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Amphiphysin: a key hub for nuclear positioning

The BIN1 gene (encoding for amphiphysin) is regulating the positioning of the nucleus through several proteins related to the cytoskeleton: amphiphysin binds to nesprin, an actin interactor, and directly to actin filaments. Amphiphysin also partners with CLIP170, a microtubule-associated protein.

Amphiphysin 2 Orchestrates Nucleus Positioning and Shape by Linking the Nuclear Envelope to the Actin and Microtubule Cytoskeleton.

D'Alessandro M(1), Hnia K(2), Gache V(3), Koch C(2), Gavriilidis C(2), Rodriguez D(2), Nicot AS(2), Romero NB(4), Schwab Y(5), Gomes E(6), Labouesse M(7), Laporte J(8).

Dev Cell Oct. 26, 2015

Oct. 26, 2015

The place of the nucleus is important for the organization of cells and tissue development. This positioning is altered in many diseases such as centronuclear myopathies. In a study published on October 26th in Developmental Cell, the teams of Jocelyn Laporte and Michel Labouesse, in collaboration with those of Edgar Gomes in Lisbon and Vincent Gache in Lyon, have just identified a key player in the nucleus positioning mechanism: the amphiphysin.


When the nucleus is mis-positioned
The position of the nucleus within a cell is not random but is actually key to proper cellular function, e.g. for the formation of multinucleated muscle fibers nuclei should be distributed in an optimal and polarized way. Muscle fibers indeed contain several hundred of nuclei normally at the cell periphery; these nuclei are mis-placed in several muscle diseases such as centronuclear myopathy which, as the name implies, is characterized by abnormal centralization of nuclei. The mechanisms that regulate the correct positioning of nuclei were barely known to date.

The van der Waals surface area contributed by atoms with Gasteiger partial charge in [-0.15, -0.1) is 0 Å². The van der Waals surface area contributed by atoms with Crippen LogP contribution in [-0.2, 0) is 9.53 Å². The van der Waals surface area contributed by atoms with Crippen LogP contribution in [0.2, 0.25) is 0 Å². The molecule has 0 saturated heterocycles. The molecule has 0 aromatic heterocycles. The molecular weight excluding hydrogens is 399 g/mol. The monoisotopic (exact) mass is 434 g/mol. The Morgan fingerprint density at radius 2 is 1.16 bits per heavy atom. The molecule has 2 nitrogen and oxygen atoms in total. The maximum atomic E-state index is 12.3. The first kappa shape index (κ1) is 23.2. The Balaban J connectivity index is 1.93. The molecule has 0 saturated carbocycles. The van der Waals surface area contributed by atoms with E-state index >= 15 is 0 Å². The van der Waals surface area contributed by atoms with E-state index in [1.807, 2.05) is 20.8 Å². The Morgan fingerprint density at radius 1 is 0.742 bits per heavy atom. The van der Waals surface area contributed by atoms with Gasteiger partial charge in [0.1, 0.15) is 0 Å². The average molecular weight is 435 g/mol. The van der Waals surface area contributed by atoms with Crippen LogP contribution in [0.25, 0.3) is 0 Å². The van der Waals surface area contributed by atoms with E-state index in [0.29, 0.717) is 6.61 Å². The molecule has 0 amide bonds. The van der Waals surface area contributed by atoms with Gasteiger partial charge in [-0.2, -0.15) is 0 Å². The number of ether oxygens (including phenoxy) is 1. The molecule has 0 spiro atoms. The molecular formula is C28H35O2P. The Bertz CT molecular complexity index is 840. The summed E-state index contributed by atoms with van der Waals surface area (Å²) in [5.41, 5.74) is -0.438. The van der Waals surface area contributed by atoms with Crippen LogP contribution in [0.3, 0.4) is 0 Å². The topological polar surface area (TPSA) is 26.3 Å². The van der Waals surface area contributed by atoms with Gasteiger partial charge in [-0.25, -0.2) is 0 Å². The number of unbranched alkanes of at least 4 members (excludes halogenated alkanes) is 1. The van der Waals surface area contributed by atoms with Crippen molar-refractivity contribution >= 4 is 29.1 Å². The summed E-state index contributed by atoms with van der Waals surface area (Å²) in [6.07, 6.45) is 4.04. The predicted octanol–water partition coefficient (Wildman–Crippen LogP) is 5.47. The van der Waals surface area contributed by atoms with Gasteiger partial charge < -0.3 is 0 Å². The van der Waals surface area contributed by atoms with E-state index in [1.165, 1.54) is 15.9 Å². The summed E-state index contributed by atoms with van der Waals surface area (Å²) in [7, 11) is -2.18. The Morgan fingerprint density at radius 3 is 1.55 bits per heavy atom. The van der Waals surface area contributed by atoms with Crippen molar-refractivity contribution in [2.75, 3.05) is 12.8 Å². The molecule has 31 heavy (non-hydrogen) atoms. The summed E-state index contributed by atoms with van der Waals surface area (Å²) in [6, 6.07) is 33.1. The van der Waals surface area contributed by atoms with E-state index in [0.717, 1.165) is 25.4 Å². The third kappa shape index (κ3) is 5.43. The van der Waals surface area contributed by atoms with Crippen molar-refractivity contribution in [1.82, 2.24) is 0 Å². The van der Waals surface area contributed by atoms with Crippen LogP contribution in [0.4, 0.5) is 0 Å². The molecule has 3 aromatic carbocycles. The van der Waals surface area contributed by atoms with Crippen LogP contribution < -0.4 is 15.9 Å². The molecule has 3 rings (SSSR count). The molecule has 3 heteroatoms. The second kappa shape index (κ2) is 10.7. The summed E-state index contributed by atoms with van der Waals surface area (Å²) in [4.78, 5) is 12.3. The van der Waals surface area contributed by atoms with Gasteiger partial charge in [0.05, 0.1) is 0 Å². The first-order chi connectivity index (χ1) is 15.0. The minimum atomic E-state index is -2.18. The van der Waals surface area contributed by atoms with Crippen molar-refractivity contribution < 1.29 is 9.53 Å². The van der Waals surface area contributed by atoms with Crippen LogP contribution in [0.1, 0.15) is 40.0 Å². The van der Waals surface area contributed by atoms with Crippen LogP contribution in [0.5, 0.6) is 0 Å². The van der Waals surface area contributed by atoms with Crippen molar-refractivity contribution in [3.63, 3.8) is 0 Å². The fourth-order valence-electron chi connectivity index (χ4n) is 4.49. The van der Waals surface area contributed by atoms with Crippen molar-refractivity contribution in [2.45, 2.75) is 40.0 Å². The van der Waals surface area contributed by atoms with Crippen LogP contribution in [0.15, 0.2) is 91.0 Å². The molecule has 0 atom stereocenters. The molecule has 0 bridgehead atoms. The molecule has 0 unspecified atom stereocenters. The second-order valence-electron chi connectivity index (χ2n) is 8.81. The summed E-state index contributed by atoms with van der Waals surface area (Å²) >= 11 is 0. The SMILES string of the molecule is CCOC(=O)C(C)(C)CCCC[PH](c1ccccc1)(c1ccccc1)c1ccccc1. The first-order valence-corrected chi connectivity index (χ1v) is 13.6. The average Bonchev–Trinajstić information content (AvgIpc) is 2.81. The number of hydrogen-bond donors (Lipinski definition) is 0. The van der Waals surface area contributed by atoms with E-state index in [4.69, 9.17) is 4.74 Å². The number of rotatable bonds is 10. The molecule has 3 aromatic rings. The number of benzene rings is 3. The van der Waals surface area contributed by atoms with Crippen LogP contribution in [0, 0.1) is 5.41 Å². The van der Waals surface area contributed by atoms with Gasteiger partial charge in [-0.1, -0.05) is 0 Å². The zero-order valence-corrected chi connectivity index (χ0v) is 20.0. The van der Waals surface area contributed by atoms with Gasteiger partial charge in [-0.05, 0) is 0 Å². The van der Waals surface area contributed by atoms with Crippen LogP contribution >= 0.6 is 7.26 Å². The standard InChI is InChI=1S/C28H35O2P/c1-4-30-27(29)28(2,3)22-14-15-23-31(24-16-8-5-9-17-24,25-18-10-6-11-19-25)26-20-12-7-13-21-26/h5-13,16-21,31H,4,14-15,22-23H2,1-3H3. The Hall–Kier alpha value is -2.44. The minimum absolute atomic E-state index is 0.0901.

A small worm to study a human disease
Mutations in BIN1, the gene encoding amphiphysin, are responsible for centronuclear myopathy. It was so far unclear whether this mis-position of the nuclei was a primary or secondary consequence of amphiphysin defects. The scientists have used a tiny animal model, the nematode worm C. elegans, which also displays nuclei mis-positioning following mutations in amphiphysin. They have demonstrated that amphiphysin would link the nucleus with the cytoskeleton, a kind of skeleton that allows the proper organization and shape of the cell.


Amphiphysin and the cytoskeleton
In this study, the scientists discover that amphiphysin acts on the two major cytoskeletal networks, actin and microtubules. On the one hand, amphiphysin binds to actin filaments via nesprin, a protein anchored in the nuclear envelope. On the other, it is associated with the microtubule binding protein CLIP170. Amphiphysin is therefore an essential link between the nuclear envelope and cytoskeletal networks. Primary defects of nesprin also lead to a myopathy, the Emery-Dreifuss Muscular Dystrophy. The amphiphysin-nesprin complex thus connects two myopathies in a common molecular mechanism, suggesting that similar therapeutic approaches may be applicable to these myopathies.


Through its actions on the cytoskeleton, amphiphysin has a key role in positioning the nucleus within the cell, a mechanism conserved throughout evolution (in the nematode, mouse and Human) and altered in several myopathies. These results offer a first molecular explanation for this pathological feature and provide insight into the mechanisms leading to these diseases. However, the link between the nucleus position and the muscle weakness, also characteristic of these diseases, is not yet understood.


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